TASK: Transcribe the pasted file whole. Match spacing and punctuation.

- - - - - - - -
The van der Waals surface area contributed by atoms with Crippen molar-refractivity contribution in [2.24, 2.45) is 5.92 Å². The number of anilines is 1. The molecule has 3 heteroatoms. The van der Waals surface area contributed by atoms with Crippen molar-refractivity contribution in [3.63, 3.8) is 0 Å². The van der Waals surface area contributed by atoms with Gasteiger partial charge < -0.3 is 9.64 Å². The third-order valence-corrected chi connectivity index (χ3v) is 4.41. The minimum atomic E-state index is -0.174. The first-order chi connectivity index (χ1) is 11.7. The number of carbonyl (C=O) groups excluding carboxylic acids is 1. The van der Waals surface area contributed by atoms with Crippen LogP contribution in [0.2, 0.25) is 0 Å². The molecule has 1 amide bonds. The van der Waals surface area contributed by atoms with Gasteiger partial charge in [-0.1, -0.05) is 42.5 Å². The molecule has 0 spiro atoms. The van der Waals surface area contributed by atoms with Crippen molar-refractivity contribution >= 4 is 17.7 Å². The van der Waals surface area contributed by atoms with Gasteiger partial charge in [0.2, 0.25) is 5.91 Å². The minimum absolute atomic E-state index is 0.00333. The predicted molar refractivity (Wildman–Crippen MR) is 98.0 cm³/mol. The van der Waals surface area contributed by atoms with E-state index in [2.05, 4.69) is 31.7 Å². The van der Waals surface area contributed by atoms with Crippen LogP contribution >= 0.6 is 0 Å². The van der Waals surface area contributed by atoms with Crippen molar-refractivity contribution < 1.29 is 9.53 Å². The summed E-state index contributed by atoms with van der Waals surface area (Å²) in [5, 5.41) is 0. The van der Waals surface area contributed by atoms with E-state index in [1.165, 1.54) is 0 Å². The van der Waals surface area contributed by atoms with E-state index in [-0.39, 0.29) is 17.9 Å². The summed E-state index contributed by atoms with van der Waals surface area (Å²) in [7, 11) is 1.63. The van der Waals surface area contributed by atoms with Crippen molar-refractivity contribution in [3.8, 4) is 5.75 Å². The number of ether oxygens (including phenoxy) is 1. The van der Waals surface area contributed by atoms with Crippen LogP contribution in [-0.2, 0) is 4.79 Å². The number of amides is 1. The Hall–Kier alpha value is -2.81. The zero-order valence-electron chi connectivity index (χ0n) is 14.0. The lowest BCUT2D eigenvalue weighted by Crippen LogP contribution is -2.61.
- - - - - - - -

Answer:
The van der Waals surface area contributed by atoms with Crippen molar-refractivity contribution in [2.24, 2.45) is 5.92 Å². The number of anilines is 1. The molecule has 3 heteroatoms. The van der Waals surface area contributed by atoms with Crippen molar-refractivity contribution in [3.63, 3.8) is 0 Å². The van der Waals surface area contributed by atoms with Gasteiger partial charge < -0.3 is 9.64 Å². The third-order valence-corrected chi connectivity index (χ3v) is 4.41. The minimum atomic E-state index is -0.174. The first-order chi connectivity index (χ1) is 11.7. The number of carbonyl (C=O) groups excluding carboxylic acids is 1. The van der Waals surface area contributed by atoms with Crippen LogP contribution in [0.2, 0.25) is 0 Å². The molecule has 1 amide bonds. The van der Waals surface area contributed by atoms with Gasteiger partial charge in [-0.1, -0.05) is 42.5 Å². The molecule has 0 spiro atoms. The van der Waals surface area contributed by atoms with Crippen molar-refractivity contribution >= 4 is 17.7 Å². The van der Waals surface area contributed by atoms with Gasteiger partial charge in [0.2, 0.25) is 5.91 Å². The minimum absolute atomic E-state index is 0.00333. The predicted molar refractivity (Wildman–Crippen MR) is 98.0 cm³/mol. The van der Waals surface area contributed by atoms with E-state index in [2.05, 4.69) is 31.7 Å². The van der Waals surface area contributed by atoms with Crippen LogP contribution >= 0.6 is 0 Å². The van der Waals surface area contributed by atoms with Crippen molar-refractivity contribution < 1.29 is 9.53 Å². The summed E-state index contributed by atoms with van der Waals surface area (Å²) in [5, 5.41) is 0. The van der Waals surface area contributed by atoms with E-state index in [1.165, 1.54) is 0 Å². The van der Waals surface area contributed by atoms with E-state index in [-0.39, 0.29) is 17.9 Å². The summed E-state index contributed by atoms with van der Waals surface area (Å²) in [7, 11) is 1.63. The van der Waals surface area contributed by atoms with Crippen molar-refractivity contribution in [3.8, 4) is 5.75 Å². The number of ether oxygens (including phenoxy) is 1. The van der Waals surface area contributed by atoms with Crippen LogP contribution in [-0.2, 0) is 4.79 Å². The number of amides is 1. The Hall–Kier alpha value is -2.81. The zero-order valence-electron chi connectivity index (χ0n) is 14.0. The lowest BCUT2D eigenvalue weighted by Crippen LogP contribution is -2.61.